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UNH Design Students Create Environments Enabling People to Age in Place

Release Date:
10/7/2013 9:00 AM

by Jackie Hennessey
Communications and Public Affairs Writer/Editor

Christy Anne Somerville, featuresChristy Somerville

With 10,000 Americans turning 65 each day for the next 15 years, finding innovative ways for people to “age in place” is fast becoming a priority for the interior design world, said Christy Somerville, assistant professor of art and design.

Somerville said it is never too early for people to design sustainable, universal living spaces that provide the kind of safety and comfort needed as people age. Nor is it too early for UNH’s interior design students to begin thinking about it. So she recently restructured a junior-level design course to include the study of universal design and aging in place.          

The redesign of the course couldn’t be more timely. In 2012, the Connecticut state legislature convened the Task Force to Study Aging in Place, and the group made a host of recommendations including a study of state and municipal-level zoning regulations that govern the building of new accessible units, remodeling of existing units including in-law type apartments, home modifications and home sharing. An AARP national survey found that 89 percent of those surveyed wanted to remain in their own homes as they enter their 60s, 70s and beyond. 

“It’s a fast-growing social issue,” Somerville said.

In the course, students experience what it is like to use wheelchairs around campus. They try the portable lift for getting in and out of bed. They visit retirement communities and an Alzheimer’s unit to see what the residents’ housing needs are.

“Using a manual wheelchair on the ramp into the Student Center or maneuvering in and out of an accessible toilet stall is more challenging than they thought,” Somerville said. “It is always an eye opener not only using the equipment but how people respond to the people using it, usually in a helpful manner but sometimes not.”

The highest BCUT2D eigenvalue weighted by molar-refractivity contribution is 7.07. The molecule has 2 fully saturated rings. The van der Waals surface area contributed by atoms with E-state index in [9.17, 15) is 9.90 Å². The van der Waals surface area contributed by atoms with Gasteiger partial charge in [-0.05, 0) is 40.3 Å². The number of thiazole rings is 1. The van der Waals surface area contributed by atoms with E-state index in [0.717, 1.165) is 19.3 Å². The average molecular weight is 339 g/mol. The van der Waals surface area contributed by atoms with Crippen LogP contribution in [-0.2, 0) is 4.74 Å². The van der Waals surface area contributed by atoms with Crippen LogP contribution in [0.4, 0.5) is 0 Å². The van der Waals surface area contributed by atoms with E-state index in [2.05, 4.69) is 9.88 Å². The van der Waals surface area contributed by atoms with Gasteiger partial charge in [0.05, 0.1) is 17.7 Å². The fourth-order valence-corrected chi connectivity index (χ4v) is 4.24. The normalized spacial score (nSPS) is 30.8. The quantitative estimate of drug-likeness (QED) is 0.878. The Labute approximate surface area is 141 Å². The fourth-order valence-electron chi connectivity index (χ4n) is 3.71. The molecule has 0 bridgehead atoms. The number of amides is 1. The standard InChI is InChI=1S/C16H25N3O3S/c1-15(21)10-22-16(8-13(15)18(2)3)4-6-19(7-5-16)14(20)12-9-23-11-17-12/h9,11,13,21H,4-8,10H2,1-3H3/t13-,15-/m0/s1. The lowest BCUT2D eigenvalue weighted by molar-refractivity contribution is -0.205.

For a semester-long project, students redesign an existing home for a client. Last year, one team used the three-story house that they were renting in West Haven to create a model transitional living space for veterans. The other teams designed for a multigenerational family, an in-law apartment and a family with a child with Multiple Sclerosis.

Somerville, who is a Certified Aging in Place Specialist from the National Association of Home Builders, teaches students about the technologies involved in “smart homes” and the impact of design changes small and large including:

•    Nontraditional kitchen and bathroom appliances and fixtures such as sinks that can be manually or automatically raised and lowered to various sitting and standing heights. (“You do not have to be in a wheelchair to appreciate having a place to sit while prepping food over a sink,” Somerville said.)
•    Pull-out-drawer refrigerators and freezers, which reduce bending and reaching
•    Specialized cabinetry to improve accessibility
•    Bathtubs with a motorized side panel that raises and lowers to allow easier access
•    Use of electronics to monitor the needs of loved ones

Somerville’s goal is to make the next generation of interior designers more comfortable bringing up universal design to people at all stages of life.

“Addressing the topic of aging and eventual mortality,” she said, “is not something our American society talks about with ease.”

The University of New Haven is a private, top-tier comprehensive institution recognized as a national leader in experiential education. Founded in 1920 on the campus of Yale University in cooperation with Northeastern University, UNH moved to its current West Haven campus in 1960. The University operates a satellite campus in Tuscany, Italy, and offers programs at several locations throughout Connecticut and in New Mexico and California. UNH provides its students with a unique combination of a solid liberal arts education and real-world, hands-on career and research opportunities. The University enrolls approximately 6,400 students, including nearly 1,800 graduate students and more than 4,600 undergraduates – the majority of whom reside in University housing. Through its College of Arts and Sciences, College of Business, Henry C. Lee College of Criminal Justice and Forensic Sciences, Tagliatela College of Engineering, and College of Lifelong & eLearning, UNH offers 75 undergraduate and graduate degree programs. UNH students have access to more than 50 study abroad programs worldwide and its student-athletes compete in 16 varsity sports in the NCAA Division II’s highly competitive Northeast-10 Conference.